The Role of the Institution at the Commencement of the Proceedings - Chapter 3 - Arbitral Institutions Under Scrutiny: ASA Special Series No. 40
Anne Véronique SCHLAEPFER is a Partner in Schellenberg Wittmer's office in Geneva, Switzerland where she heads the International Arbitration Group. Since joining Schellenberg Wittmer in 1996, her practice has focused on international arbitration. She has acted as counsel and arbitrator in complex commercial disputes involving international construction contracts, joint venture agreements, energy (upstream and downstream), sales and distribution contracts, collateral management agreements, corporate affairs, and know-how license agreements. Ms. Schlaepfer has also regularly served as arbitrator (sole arbitrator, co-arbitrator or chairman) in various proceedings (ICC, LCIA, Swiss Rules, Ad hoc). She has represented parties before Swiss courts in arbitration-related court proceedings, in particular challenges of arbitral awards before the Swiss Supreme Court or the Geneva Court of Justice. Several cases in which Ms. Schlaepfer represented parties before the Swiss Supreme Court have been reported in the official collection of Swiss Supreme Court cases and in specialized journals. She has advised companies when negotiating agreements governed by Swiss law and acts as legal expert in the context of arbitration proceedings. Ms. Schlaepfer is the Chairman of the Arbitration Court that administers arbitration proceedings governed by the Swiss Rules of International Arbitration. She is also a member of the Arbitration Committee of the Geneva Chamber of Commerce as well as vice-chair of the IBA Arbitration Committee. She is a former member of the working group for the revision of the Swiss Rules (2010-2011) and of the task force drafting the IBA Guidelines of International Arbitration Clauses, approved in October 2010. She is a lecturer on international arbitration at the University of Paris XII. She is a member of various professional associations (London International Arbitration Club, LCIA and ASA). She is a co-founder of the Young Arbitration Practitioners Group (YAP) and of ASA below 40. Ms. Schlaepfer has authored and co-authored several publications in the fields of international arbitration and private international law.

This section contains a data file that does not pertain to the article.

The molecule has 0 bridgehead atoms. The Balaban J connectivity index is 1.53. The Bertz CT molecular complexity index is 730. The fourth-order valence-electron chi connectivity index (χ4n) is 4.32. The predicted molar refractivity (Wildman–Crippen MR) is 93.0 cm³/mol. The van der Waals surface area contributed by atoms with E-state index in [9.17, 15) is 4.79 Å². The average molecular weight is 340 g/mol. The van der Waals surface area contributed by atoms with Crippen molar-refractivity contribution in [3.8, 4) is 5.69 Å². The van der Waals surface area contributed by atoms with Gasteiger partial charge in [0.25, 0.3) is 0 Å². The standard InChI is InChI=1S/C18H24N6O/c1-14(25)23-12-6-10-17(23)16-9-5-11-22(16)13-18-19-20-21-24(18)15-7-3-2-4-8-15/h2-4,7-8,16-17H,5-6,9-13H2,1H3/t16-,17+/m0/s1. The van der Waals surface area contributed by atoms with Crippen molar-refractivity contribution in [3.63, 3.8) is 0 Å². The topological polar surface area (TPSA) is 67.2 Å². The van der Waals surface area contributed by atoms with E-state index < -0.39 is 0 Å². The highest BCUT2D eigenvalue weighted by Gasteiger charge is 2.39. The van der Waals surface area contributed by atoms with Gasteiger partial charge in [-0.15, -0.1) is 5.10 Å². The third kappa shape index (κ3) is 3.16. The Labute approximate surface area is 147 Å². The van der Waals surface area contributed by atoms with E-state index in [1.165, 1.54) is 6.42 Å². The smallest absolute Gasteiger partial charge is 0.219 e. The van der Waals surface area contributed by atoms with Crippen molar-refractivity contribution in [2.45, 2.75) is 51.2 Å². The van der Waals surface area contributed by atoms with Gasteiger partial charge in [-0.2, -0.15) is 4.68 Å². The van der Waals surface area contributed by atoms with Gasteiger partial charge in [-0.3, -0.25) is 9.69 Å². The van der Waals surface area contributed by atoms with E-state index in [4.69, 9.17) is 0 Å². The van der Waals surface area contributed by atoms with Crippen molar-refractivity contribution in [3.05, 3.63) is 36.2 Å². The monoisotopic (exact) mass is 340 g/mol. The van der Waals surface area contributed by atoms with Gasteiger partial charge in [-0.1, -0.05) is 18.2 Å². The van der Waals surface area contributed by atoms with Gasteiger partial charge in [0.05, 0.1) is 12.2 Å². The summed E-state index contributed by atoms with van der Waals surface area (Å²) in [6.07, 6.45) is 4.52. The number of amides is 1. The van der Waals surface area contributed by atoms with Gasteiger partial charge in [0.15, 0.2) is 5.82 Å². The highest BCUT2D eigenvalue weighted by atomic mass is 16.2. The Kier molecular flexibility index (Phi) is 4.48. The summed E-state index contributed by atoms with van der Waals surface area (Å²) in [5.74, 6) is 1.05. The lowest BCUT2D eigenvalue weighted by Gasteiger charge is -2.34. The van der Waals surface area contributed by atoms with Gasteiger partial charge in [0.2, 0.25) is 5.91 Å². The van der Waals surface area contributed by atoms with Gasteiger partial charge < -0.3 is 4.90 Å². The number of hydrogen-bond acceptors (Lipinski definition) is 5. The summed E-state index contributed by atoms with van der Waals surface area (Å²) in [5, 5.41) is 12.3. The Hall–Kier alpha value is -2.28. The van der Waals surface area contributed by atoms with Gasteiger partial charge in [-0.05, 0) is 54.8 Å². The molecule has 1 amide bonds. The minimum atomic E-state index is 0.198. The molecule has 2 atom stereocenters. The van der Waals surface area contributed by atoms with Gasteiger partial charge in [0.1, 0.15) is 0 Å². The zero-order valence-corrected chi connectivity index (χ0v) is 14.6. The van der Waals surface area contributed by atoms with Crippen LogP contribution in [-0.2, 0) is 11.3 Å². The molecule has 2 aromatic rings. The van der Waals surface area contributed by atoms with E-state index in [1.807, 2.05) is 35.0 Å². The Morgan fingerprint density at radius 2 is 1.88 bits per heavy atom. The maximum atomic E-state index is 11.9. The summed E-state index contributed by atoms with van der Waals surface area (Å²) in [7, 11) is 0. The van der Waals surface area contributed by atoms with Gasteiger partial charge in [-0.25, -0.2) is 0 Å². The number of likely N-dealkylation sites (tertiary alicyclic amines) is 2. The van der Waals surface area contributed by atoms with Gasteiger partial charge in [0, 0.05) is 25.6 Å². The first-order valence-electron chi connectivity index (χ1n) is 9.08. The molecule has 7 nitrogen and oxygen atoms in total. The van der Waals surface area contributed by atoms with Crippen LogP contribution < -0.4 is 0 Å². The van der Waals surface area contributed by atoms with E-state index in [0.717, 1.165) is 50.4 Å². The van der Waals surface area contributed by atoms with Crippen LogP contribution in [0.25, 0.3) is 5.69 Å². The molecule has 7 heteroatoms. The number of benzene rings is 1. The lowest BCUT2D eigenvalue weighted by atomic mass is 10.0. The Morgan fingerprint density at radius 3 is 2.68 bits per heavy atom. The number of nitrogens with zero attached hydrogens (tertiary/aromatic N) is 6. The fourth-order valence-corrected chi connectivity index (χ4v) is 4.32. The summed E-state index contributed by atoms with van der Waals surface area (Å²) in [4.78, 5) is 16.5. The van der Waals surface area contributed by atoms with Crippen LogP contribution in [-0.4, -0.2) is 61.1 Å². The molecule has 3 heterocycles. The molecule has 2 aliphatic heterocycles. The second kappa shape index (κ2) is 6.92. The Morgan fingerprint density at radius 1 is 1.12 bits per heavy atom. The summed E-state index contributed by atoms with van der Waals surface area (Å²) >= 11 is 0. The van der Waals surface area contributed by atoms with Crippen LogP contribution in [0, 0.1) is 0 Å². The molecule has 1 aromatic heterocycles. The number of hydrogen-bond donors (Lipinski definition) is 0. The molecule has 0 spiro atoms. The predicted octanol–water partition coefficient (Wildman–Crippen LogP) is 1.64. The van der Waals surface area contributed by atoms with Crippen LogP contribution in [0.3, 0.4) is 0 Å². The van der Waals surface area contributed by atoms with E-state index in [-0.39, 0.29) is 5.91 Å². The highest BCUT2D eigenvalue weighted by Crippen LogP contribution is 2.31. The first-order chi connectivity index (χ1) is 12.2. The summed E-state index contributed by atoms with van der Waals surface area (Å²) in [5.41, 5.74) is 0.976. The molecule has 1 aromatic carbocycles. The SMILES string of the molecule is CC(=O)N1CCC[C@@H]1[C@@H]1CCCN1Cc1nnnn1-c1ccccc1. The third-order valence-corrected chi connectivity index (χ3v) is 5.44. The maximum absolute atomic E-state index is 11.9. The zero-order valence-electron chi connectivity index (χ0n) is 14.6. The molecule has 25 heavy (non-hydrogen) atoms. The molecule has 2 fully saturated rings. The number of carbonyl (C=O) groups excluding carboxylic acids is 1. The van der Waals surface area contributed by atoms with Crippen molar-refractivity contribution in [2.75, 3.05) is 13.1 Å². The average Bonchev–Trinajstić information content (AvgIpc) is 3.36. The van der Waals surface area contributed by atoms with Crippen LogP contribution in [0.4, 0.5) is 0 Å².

The purpose of the present article is to discuss the role of the Institution at the beginning of the arbitration proceedings. As some of the readers may remember, it was initially prepared for the ASA conference held in September 2011. In the meantime, and more precisely on 1 June 2012, the revised Swiss Rules of International Arbitration (“Swiss Rules”) entered into force. It seems therefore useful to adapt the existing text to take into account the changes brought by the new Rules, to the extent they have an impact on the issues addressed here.
This article is structured as follows:
First, it is necessary to determine what period of time the words “commencement of the arbitration proceedings” covers.
Then, it is interesting to review the various activities that the Institution must, should or should not undertake during this period of time. As one rapidly realizes, the tasks of the institution are quite numerous during this first phase of the arbitration and of significant importance.
For the purposes of this article, I will focus on the role of the Institution in charge of the administration of arbitration proceedings governed by the Swiss Rules. However, on some points, it may be interesting to compare the system put in place by the Swiss Rules with those provided for by the main arbitration rules, such as the ICC or the LCIA for instance.
I will proceed in a chronological manner, individually addressing the various issues arising during the first phase of the proceedings. The conclusion will be shaped as a question, namely, whether the Institution could and should do more or less at this early stage.